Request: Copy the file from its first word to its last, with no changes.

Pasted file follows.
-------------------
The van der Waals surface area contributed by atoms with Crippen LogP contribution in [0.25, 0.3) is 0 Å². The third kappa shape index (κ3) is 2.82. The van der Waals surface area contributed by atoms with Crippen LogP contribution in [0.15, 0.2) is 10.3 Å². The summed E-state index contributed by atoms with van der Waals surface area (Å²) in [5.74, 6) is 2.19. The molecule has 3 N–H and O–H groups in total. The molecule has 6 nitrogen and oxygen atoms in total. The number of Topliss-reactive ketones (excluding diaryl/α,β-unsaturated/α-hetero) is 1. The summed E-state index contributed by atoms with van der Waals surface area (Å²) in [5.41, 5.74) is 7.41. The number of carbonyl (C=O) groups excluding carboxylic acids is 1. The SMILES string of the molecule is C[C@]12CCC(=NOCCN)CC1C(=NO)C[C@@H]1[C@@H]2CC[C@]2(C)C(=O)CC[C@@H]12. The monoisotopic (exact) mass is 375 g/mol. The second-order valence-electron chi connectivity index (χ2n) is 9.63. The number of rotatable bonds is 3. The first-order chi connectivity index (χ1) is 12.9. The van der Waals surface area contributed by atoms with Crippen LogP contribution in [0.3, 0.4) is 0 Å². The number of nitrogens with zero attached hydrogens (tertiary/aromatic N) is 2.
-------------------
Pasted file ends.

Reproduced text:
The van der Waals surface area contributed by atoms with Crippen LogP contribution in [0.25, 0.3) is 0 Å². The third kappa shape index (κ3) is 2.82. The van der Waals surface area contributed by atoms with Crippen LogP contribution in [0.15, 0.2) is 10.3 Å². The summed E-state index contributed by atoms with van der Waals surface area (Å²) in [5.74, 6) is 2.19. The molecule has 3 N–H and O–H groups in total. The molecule has 6 nitrogen and oxygen atoms in total. The number of Topliss-reactive ketones (excluding diaryl/α,β-unsaturated/α-hetero) is 1. The summed E-state index contributed by atoms with van der Waals surface area (Å²) in [5.41, 5.74) is 7.41. The number of carbonyl (C=O) groups excluding carboxylic acids is 1. The SMILES string of the molecule is C[C@]12CCC(=NOCCN)CC1C(=NO)C[C@@H]1[C@@H]2CC[C@]2(C)C(=O)CC[C@@H]12. The monoisotopic (exact) mass is 375 g/mol. The second-order valence-electron chi connectivity index (χ2n) is 9.63. The number of rotatable bonds is 3. The first-order chi connectivity index (χ1) is 12.9. The van der Waals surface area contributed by atoms with Crippen LogP contribution in [0.3, 0.4) is 0 Å². The number of nitrogens with zero attached hydrogens (tertiary/aromatic N) is 2.